Home » 3 Exhibitions: Harun Farocki in Kingston, Feminist Ephemera in Vancouver, 100 Years of Film in Windsor, Ontario

3 Exhibitions: Harun Farocki in Kingston, Feminist Ephemera in Vancouver, 100 Years of Film in Windsor, Ontario

1. HARUN FAROCKI: one image doesn’t take the place of the previous one

1 November 2008 to 1 February 2009

Agnes Etherington Art Centre, Kingston Ontario

Some of you may have seen Farocki’s excellent film installation at last year’s Documenta in Kassel, Germany. Or perhaps when it was shown as part of Re-Enactments at Montreal’s DHC/ART Foundation.

Harun Farocki Deep Play (2007) Image: canadianart.ca

This exhibition brings together six installations by renowned German filmmaker Harun Farocki, several of which are being presented in North America for the first time. Farocki’s filmic montages are presented in the gallery, where documentary visuals are subtly accompanied by spoken commentary.

The work includes Section (Schnittstelle), in which Farocki describes and reflects upon his manner of working at the editing table where image and text, inseparable elements, cross one another.

Harun Farocki – Schnittstelle/Interface (1995) Image: arttorrents.blogspot.com

Also included are Eye/Machine III (2003); Counter Music (2004); Workers Leaving the Factory in Eleven Decades (2006) and Dubbing (2006). In addition, the 16mm film Inextinguishable Fire (1969), in which he stakes out the territory of his filmic investigations, will be screened.

Harun Farocki was born in Neutitschein, in German-annexed Czechoslovakia, in 1944. His films have been the subject of retrospectives at the Museu d’Art Contemporani de Barcelona in 2004, and the Vienna Filmmuseum in 2006. He has participated the Carnegie International (2005) and documenta 12 (2007). Harun Farocki is a media theorist and writer, and was the editor of the influential German film journal Filmkritik from 1974 to 1984. He lives and works in Berlin.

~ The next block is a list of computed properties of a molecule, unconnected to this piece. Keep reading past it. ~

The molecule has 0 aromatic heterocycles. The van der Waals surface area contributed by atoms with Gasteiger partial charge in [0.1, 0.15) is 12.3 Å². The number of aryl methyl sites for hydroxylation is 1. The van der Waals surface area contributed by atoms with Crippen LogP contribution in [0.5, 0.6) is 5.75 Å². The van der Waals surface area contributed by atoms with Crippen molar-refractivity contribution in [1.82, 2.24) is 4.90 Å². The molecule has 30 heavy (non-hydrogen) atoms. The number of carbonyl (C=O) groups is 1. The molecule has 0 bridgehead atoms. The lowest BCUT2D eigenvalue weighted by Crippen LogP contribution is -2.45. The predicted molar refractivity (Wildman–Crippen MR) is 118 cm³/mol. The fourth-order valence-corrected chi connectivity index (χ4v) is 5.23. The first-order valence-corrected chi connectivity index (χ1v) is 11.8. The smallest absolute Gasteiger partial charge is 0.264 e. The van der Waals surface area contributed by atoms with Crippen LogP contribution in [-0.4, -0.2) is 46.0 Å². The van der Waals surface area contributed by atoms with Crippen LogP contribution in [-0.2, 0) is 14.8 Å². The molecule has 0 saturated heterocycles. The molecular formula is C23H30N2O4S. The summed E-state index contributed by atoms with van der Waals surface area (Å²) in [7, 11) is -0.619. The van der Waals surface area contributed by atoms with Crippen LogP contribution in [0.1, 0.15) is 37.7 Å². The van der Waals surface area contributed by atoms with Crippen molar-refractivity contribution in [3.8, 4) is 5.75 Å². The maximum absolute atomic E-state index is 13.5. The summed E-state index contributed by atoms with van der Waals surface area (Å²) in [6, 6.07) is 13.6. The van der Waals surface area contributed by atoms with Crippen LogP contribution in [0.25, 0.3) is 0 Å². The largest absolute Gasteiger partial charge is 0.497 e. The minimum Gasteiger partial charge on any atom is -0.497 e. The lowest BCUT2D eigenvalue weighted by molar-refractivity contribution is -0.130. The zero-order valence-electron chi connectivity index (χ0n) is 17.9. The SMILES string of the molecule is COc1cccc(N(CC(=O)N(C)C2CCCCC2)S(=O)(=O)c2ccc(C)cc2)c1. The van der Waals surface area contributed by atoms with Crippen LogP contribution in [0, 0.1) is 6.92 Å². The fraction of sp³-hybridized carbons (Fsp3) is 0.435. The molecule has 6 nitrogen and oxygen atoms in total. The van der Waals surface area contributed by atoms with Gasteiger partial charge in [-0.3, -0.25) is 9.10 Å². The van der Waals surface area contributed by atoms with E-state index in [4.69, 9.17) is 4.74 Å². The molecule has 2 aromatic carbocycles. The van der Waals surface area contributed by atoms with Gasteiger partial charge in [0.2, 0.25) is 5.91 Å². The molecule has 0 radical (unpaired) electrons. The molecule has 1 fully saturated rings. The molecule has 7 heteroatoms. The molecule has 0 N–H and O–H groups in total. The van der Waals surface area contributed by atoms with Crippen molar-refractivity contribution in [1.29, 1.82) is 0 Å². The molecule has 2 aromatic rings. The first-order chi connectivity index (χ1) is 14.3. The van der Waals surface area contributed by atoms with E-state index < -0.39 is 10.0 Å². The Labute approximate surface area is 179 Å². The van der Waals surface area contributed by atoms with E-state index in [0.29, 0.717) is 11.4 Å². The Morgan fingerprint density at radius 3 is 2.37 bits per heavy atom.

The exhibition Harun Farocki : one image doesn’t take the place of the previous one will be accompanied by a 215-page catalogue. The show is curated by Michèle Thériault, and organized and circulated by the Leonard and Bina Ellen Art Gallery, Concordia University.

Click HERE for more info on the exhibition, and HERE for more on Harun Farocki.

2. Persistence: An Archive of Feminist Practices in Vancouver

November 8th – January 31st, 2008

Artspeak, Vancouver

Poster by Cuban artist José Gómez Fresquet (Frémez), circa 1970. Image: cwluherstory.com

This exhibition of printed material that offers a local perspective on feminist art production from the 1970s to the early 90s has been organized in relation to WACK! Art and the Feminist Revolution, on view at the Vancouver Art Gallery through January 11, 2009.

WACK! explores the formation, development and impact of feminism in post-war international contemporary art from 1965 to 1980.

Artspeak will exhibit ephemera and texts that span the creative experimentation, political action and critical inquiry of a wide array of feminist artists and arts collectives working in Vancouver. The collection allows for an examination of the dynamic contribution local practices have made to both the feminist project and creative culture at large.

Click HERE for more info on Artspeak, and HERE for the WACK! exhibition.

3. Citizen Dandy

November 7, 2008 – January 4, 2009

Art Gallery of Windsor, Ontario.

Orson Welles’ Citizen Kane, “The Greatest Movie Ever Made.” Image: independentcritics.com

Toronto gallery owner Michael Klein has organized this screening compiled from segments of the American Film Institute’s list of the 100 greatest movies from the first 100 years of American cinema (1896-1996).

He has edited the segments in the order that they are ranked on the list, beginning with Citizen Kane and ending with Yankee Doodle Dandy.

The twenty minute-long film is presented as both an homage and critique of American cinema.

Click HERE for the Art Gallery of Windsor and more information on the exhibition.

Click HERE for Michael Klein’s gallery.

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